Matthew Halleck, a Minnesota concealed carry permit holder, was outed publicly by a concerned parent of the elementary school he takes his children too. (Photo: KAAL-TV)
After discovering that a local father who brings his two girls to elementary school every morning conceal carries a handgun, a concerned parent posted a sign in her yard with the permit holder’s picture in protest.
The permit holder, Matthew Halleck, is a past president of the school’s PTSA and former candidate for the Rochester, Minnesota, school board. The sign that bears his picture beside a caption that reads, “This man carries a loaded gun around your children every day.”
Although police advised the concerned parent that Halleck was breaking no laws in legally carrying as he takes his children to Harriet Bishop Elementary, this did not sit well with the individual who posted the sign in a private yard across from the school.
Kimberly Edson, the concerned parent, told KAAL-TV that, “Since we don’t have a way to stop him, we felt it was important to notify the neighborhood and the parents that there is an armed man in their presence.”
For his part, Halleck said that he is following state and local laws to the letter and does not bring his firearm onto school property, per state law.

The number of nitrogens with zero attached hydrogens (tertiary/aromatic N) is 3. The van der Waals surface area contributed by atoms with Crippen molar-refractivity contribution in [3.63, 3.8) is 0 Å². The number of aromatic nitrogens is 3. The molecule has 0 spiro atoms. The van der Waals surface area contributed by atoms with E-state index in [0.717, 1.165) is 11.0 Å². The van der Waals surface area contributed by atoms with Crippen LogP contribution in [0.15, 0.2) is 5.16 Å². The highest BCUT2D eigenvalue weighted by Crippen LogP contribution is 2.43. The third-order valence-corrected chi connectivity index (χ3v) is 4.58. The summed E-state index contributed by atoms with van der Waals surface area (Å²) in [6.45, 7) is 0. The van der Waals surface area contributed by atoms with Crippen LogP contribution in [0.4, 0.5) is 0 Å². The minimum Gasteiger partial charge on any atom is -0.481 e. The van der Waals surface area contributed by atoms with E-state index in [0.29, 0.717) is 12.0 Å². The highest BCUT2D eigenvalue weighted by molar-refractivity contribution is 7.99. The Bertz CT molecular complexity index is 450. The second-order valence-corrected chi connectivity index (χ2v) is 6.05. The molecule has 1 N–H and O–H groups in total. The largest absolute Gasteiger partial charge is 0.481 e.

“It’s not crossing the street here, where the crosswalk is, it’s making sure it’s concealed so the kids can’t see it,” Halleck said.
This is not the first time that an armed parent has drawn attention while taking their kids to school. In 2013, an Arizona school asked an officer of the law to leave his sidearm — and for that matter his uniform — at home.
Both sides in the Minnesota argument have made respective calls to the local police to complain, to which they advise Edson has a First Amendment right to free speech while Halleck has his Second Amendment right to keep and bear arms, and neither have broken the law. However, Halleck is contemplating a civil suit for Edson’s actions.
Meanwhile, she refuses to take the sign down and is considering adding more to her display.
“I have a responsibility to help create the kind of community I want to see, and I don’t want to see a community where there are guns around schools,” Edson said.
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